Tag Info

Hot answers tagged

81

Spell it out to the user. You don't want to leave them guessing so I would recommend you add a simple addition to your UI. Note the change of language in the search box. By saying choose location you are more or less saying "do it here", whereby now it is clear it is just one of two options.


78

People who turn on the TV on election night expect to see the map of their country and see which states voted which way. Those who actually follow the elections and have at least some very basic knowledge of what's going on, also know which are the important states to watch, and they can find them easily on the geographic map. Even those who aren't that ...


48

Just to think outside the box I've decided to paste a radical suggestion to this, as I have called it "map-tap" problem :) Imagine if a low opacity touch gesture image appeared over the map either for a few seconds and then disappear or it would stay there, lingering like a ghost, hinting to the user what to do. When a user taps the map it would disappear. ...


32

Interesting graphic - the US looks quite funny. But I think a geographic representation is still best way because of: The viewer is interested in what state has elected and which party. This is best shown in a geographical correct map as you are used to know where a state is situated. It is obvious, that the USA is shown. No need for explaining a strange ...


23

The point is that the map is intended as an at-a-glance throwaway space filler that does it's job simply and efficiently and for all viewers. Of course, that's not to say there's no place for maps with more information, but there's no point in doing that unless you can provide a way for the user to interact with the map in a meaningful manner that allows ...


20

You could de-emphasize the search field, e.g. by not showing it by default. Just say "Choose a location" in the head of the screen, and have a magnifying glass button that pops up the search field for people who want to enter an address. Something like this: Even if you don't go with this approach, you might want to adjust your text sizes and wording. ...


15

Have you considered moving the map, rather than moving the "pin"? Scrolling a map is a common action in most map applications, if you keep the reticule static and move the map underneath it, the user can target their desired position. The text in the box should update as the user scrolls. This might allow you to get away with no additional help messaging. ...


11

Since users are likely to see the entry form first, how about using the placeholder text for this? "Enter location or just pick from map ..."


10

The fact is, it doesn't matter what you think. You shouldn't disable scroll wheel zoom just because it's better for you because you are not your typical user. For those using Google Maps embedded into your page, users are going to have have some pre-conceived expectations of how it should behave - i.e. they expect it to behave like Google Maps in its normal ...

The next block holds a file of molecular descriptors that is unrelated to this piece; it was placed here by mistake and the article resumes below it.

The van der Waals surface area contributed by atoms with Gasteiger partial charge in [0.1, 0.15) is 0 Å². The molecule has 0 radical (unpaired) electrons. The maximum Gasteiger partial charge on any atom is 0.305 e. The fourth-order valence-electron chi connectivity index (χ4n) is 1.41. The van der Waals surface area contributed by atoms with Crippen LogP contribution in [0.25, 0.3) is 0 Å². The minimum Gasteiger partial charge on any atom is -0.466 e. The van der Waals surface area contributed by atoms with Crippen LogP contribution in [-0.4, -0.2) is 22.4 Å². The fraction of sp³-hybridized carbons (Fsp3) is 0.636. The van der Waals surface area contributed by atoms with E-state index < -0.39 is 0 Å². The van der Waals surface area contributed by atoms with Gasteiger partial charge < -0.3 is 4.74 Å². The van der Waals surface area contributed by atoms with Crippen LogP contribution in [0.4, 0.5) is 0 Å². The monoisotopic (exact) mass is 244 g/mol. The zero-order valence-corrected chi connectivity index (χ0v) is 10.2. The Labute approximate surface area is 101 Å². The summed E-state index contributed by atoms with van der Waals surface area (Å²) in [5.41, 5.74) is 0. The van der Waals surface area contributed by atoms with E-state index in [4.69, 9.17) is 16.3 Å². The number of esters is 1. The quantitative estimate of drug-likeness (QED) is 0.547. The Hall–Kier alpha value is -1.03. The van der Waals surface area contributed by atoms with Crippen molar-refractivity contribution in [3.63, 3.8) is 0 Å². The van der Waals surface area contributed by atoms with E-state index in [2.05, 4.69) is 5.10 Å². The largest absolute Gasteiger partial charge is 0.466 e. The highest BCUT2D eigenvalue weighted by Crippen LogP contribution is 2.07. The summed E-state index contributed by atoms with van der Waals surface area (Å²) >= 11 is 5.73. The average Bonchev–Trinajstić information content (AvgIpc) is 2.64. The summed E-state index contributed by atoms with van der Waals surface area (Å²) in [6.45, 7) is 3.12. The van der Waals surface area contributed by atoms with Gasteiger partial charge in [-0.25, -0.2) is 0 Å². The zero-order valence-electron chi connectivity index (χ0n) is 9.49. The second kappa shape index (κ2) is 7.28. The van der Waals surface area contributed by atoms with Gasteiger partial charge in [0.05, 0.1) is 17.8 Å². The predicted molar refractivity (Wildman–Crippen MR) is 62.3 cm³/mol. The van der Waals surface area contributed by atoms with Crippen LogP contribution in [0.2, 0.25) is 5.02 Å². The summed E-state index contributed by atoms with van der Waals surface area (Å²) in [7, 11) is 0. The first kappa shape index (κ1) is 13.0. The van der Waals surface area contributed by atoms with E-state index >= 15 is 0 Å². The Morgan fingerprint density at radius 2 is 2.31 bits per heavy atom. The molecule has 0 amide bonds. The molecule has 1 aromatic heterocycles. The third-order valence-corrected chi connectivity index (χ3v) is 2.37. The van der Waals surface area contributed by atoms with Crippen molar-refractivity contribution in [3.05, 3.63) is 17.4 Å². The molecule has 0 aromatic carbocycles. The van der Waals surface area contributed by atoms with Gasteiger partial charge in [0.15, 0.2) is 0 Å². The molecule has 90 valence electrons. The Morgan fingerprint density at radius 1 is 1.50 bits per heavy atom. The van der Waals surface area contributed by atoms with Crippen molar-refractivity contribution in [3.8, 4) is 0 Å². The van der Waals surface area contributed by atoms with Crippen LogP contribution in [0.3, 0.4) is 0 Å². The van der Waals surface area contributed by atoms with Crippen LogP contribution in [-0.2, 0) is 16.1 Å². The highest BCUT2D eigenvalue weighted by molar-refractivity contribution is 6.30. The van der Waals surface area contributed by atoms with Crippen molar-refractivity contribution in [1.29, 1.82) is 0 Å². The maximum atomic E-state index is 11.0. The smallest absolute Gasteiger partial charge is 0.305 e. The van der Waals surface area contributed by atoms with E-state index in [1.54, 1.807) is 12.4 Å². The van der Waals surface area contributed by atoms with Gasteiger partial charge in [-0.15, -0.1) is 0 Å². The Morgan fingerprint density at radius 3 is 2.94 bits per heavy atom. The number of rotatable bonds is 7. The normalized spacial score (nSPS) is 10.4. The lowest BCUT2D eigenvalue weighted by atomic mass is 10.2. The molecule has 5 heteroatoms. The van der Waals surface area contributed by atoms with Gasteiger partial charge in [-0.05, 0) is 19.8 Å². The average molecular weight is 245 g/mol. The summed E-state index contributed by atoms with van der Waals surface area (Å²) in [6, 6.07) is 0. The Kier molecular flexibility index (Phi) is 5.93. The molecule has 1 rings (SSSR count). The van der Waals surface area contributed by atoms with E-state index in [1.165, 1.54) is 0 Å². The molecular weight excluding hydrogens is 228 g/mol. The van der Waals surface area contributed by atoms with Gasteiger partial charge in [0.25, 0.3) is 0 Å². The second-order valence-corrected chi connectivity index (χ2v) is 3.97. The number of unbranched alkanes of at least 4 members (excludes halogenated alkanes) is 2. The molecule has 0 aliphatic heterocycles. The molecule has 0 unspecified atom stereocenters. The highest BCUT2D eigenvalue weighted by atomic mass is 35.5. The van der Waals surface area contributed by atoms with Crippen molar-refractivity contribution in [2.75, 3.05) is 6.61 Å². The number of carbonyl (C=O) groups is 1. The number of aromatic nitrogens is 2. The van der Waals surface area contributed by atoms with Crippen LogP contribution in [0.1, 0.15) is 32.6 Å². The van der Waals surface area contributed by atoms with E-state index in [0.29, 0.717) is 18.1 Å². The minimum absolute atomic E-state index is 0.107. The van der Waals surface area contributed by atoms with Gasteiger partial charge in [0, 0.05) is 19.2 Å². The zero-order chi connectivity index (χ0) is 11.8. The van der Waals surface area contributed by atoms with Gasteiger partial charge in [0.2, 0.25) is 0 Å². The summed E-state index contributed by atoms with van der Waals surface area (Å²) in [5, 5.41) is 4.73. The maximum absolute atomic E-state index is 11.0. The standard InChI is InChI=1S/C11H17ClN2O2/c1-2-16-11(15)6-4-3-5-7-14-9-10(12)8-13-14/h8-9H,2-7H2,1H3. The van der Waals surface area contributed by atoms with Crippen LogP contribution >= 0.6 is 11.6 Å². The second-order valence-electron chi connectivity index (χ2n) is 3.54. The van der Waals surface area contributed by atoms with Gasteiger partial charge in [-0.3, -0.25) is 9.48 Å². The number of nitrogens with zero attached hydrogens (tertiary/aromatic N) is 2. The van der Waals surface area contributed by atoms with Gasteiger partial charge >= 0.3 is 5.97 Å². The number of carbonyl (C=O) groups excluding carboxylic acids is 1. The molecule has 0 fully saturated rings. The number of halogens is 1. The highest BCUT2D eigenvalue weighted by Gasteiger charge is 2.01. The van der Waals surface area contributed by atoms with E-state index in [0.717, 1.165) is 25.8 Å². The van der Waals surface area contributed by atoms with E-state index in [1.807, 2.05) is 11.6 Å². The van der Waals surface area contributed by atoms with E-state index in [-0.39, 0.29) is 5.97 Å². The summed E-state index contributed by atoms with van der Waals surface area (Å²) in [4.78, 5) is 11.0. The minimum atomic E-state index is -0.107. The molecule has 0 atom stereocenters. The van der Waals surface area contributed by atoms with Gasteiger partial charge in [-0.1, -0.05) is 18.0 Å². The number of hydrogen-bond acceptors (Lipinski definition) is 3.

9

You are probably asking this because your into implementing it as a developer. The API of the most used map, Google Maps, call these needles for "markers". I'd guess this is the most technically correct word to use. Reference: Google Maps API Markers However I guess your target audience isn't developers and in there daily life call the needles "Pins". And ...


5

The best map I have seen is by Chris Howard. It combines population density and partisan lean using color:


5

I recently worked on an app that had a feature that allowed the user to search or browse for clinics nearby. One thing I got from the tests is that the map view works great mainly for visually displaying (quickly) what is nearby the user. They can process that much faster via the map/pin UI. However, if the user is looking for more information or browsing, ...


5

If these things are strongly correlated in users' minds to geographic locations, then I would certainly try to work "location" or "point" into the name. If these are reports of incidents or conditions, and only weakly correlated to geography, you might call them "issues", "reports", "incidents", etc. All the examples you gave seem to fall more into the ...


4

You have to chose between two User Experience options: speed vs. feature. As it happens I'm in the current situation as well at work. We have a landing page with a lot of features, making it extremely heavy to load, and in production the infrastructure could be better. So what do we do? Use cache as far as we can take it, reducing loading time - because the ...


4

There's quite a bit of research on cartography on the web, but most of it is not recent. The Commission on Maps and The Internet has published two books on the topic. While I haven't used the material personally, it might be of some use to you.


4

Default Location: The app can ask the user to narrow down a default location, or this could perhaps be queried from the device being used. For example, in the absence of GPS or GEO IP I may have previously specified that I am in "Seattle, WA", or just "Washington", but maybe just "United States". This would allow you to zoom in onto a specific location. ...